A few years ago, during our road trip across the U.S., we stopped at the Jewel Cave National Monument in South Dakota. The cave is currently the third longest in the world and is best explored with a guided tour. So we joined one. Following a park ranger through a maze of passages and tunnels, I tried not to think about metres of rock above my head. As our tour was nearing the end, we stopped on a large platform. Our guide explained that she was going to turn off the lights for a few minutes and encouraged us to listen to the sounds of the cave. Seemed like an easy enough challenge. Once the lights went off and we plunged into complete darkness, I could hear a distant drip of the water. There were other sounds close by: the shuffling of feet, the rustling of clothes, whispers and giggles. On our way back out of the cave, the ranger shared her observation: over the past few years those three minutes of quietness are getting louder. It’s as if people forgot how to be still. Continue reading
Nibi, Gizaagi’igo, Gimiigwechiwenimigo, Gizhawenimigo
Water, we love you, we thank you, we respect you
Nibi Nagamowin (The Water Song)
We make our way through J.C. Saddington park to the waterfront where beautiful Lake Ontario stretches before our eyes. Bathed in early morning light, its waters glisten and melt into the coral sky.
Lake Ontario bathed in morning light, one of the reasons we joined Great Lakes Water Walk Continue reading
Remember those childhood riddles about an animal that carries its home on its back? About a week ago the answer was me making my way along the Highlands Trail in Algonquin. Not only because I was lugging my home, a.k.a. tent, on my back, but also because I was so slow.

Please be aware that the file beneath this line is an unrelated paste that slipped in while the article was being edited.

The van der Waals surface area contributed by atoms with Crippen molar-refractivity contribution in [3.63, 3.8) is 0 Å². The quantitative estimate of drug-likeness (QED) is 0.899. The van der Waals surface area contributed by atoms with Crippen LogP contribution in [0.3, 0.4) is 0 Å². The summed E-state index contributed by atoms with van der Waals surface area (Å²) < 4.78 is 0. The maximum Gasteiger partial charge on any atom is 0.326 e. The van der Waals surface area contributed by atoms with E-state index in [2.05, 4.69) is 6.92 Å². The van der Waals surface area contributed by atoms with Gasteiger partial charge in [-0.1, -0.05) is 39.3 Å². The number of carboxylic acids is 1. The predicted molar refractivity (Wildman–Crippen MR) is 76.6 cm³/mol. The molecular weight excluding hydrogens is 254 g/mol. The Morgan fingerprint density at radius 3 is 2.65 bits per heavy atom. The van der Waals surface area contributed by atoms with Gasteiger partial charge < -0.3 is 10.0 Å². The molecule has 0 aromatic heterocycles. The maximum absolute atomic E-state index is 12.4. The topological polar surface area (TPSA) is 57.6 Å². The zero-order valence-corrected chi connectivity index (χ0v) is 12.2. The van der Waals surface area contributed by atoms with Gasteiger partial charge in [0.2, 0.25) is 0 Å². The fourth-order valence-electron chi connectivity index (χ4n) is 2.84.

There is a mural along Lawrence Avenue in Toronto that I pass on my way home. It depicts human impact on the planet culminating in apocalyptic vision of the future.
“You don’t have to go, you know,” said my husband as I was preparing for my first solo canoe trip in Killarney.
“I know,” I replied, “but I really want to.”
Good thing he didn’t ask why because I am not sure I would be able to explain.
In books and movies, protagonists usually set out on a solo trip because they find themselves at metaphorical crossroads and feel stuck/confused/lost hoping a solution will reveal itself during those solo nature pursuits.
That wasn’t my story. Apart from occasional detours, the road ahead looked clear if not always level or straight. Sure I was turning 40 but I wasn’t losing sleep over it. I made peace with getting older long time ago. Occasionally I would turn around and think, “Where did the time go?” But then I would look at my children, my husband, my friends, think of all the wonderful things I’ve seen and learned, great trips I’ve taken, and beautiful moments I’ve shared with the people I love and knew: that’s where.
Although, I should say, my 40th birthday did have a role to play in my decision. I felt this important milestone required something bigger and more special than the usual sunrise ritual. So a solo canoe trip it was.